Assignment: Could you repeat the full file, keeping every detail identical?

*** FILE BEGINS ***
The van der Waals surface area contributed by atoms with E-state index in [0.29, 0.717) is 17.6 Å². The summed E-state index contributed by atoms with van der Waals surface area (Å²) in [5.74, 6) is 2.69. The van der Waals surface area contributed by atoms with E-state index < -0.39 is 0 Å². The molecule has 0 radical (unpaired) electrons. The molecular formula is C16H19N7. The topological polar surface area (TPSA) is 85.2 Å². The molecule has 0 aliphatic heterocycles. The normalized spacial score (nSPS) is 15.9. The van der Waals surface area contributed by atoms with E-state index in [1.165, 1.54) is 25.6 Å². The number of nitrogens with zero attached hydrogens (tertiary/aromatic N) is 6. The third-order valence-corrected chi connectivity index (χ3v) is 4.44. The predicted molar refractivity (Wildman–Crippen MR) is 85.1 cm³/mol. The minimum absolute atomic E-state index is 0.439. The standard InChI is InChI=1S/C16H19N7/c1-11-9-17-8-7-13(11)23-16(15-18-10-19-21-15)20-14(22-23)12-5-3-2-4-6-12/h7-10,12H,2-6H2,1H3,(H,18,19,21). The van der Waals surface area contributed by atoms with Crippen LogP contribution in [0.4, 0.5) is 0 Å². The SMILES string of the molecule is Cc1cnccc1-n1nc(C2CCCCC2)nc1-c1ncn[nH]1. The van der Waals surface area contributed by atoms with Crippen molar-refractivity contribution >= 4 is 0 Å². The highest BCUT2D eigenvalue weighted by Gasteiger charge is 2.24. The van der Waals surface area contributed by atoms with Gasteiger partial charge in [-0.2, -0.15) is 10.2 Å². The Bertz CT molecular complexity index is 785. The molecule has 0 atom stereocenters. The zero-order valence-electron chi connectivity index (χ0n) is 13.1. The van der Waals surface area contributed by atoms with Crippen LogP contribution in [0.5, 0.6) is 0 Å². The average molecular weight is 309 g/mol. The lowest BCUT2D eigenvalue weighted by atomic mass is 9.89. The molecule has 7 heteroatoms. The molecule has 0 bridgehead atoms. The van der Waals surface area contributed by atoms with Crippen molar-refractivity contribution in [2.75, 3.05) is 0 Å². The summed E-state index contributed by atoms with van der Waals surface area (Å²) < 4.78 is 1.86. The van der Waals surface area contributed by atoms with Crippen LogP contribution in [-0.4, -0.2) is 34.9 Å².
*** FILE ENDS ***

The van der Waals surface area contributed by atoms with E-state index in [0.29, 0.717) is 17.6 Å². The summed E-state index contributed by atoms with van der Waals surface area (Å²) in [5.74, 6) is 2.69. The van der Waals surface area contributed by atoms with E-state index < -0.39 is 0 Å². The molecule has 0 radical (unpaired) electrons. The molecular formula is C16H19N7. The topological polar surface area (TPSA) is 85.2 Å². The molecule has 0 aliphatic heterocycles. The normalized spacial score (nSPS) is 15.9. The van der Waals surface area contributed by atoms with E-state index in [1.165, 1.54) is 25.6 Å². The number of nitrogens with zero attached hydrogens (tertiary/aromatic N) is 6. The third-order valence-corrected chi connectivity index (χ3v) is 4.44. The predicted molar refractivity (Wildman–Crippen MR) is 85.1 cm³/mol. The minimum absolute atomic E-state index is 0.439. The standard InChI is InChI=1S/C16H19N7/c1-11-9-17-8-7-13(11)23-16(15-18-10-19-21-15)20-14(22-23)12-5-3-2-4-6-12/h7-10,12H,2-6H2,1H3,(H,18,19,21). The van der Waals surface area contributed by atoms with Crippen LogP contribution in [0.4, 0.5) is 0 Å². The SMILES string of the molecule is Cc1cnccc1-n1nc(C2CCCCC2)nc1-c1ncn[nH]1. The van der Waals surface area contributed by atoms with Crippen molar-refractivity contribution >= 4 is 0 Å². The highest BCUT2D eigenvalue weighted by Gasteiger charge is 2.24. The van der Waals surface area contributed by atoms with Gasteiger partial charge in [-0.2, -0.15) is 10.2 Å². The Bertz CT molecular complexity index is 785. The molecule has 0 atom stereocenters. The zero-order valence-electron chi connectivity index (χ0n) is 13.1. The van der Waals surface area contributed by atoms with Crippen LogP contribution in [0.5, 0.6) is 0 Å². The average molecular weight is 309 g/mol. The lowest BCUT2D eigenvalue weighted by atomic mass is 9.89. The molecule has 7 heteroatoms. The molecule has 0 bridgehead atoms. The van der Waals surface area contributed by atoms with Crippen molar-refractivity contribution in [2.75, 3.05) is 0 Å². The summed E-state index contributed by atoms with van der Waals surface area (Å²) < 4.78 is 1.86. The van der Waals surface area contributed by atoms with Crippen LogP contribution in [-0.4, -0.2) is 34.9 Å².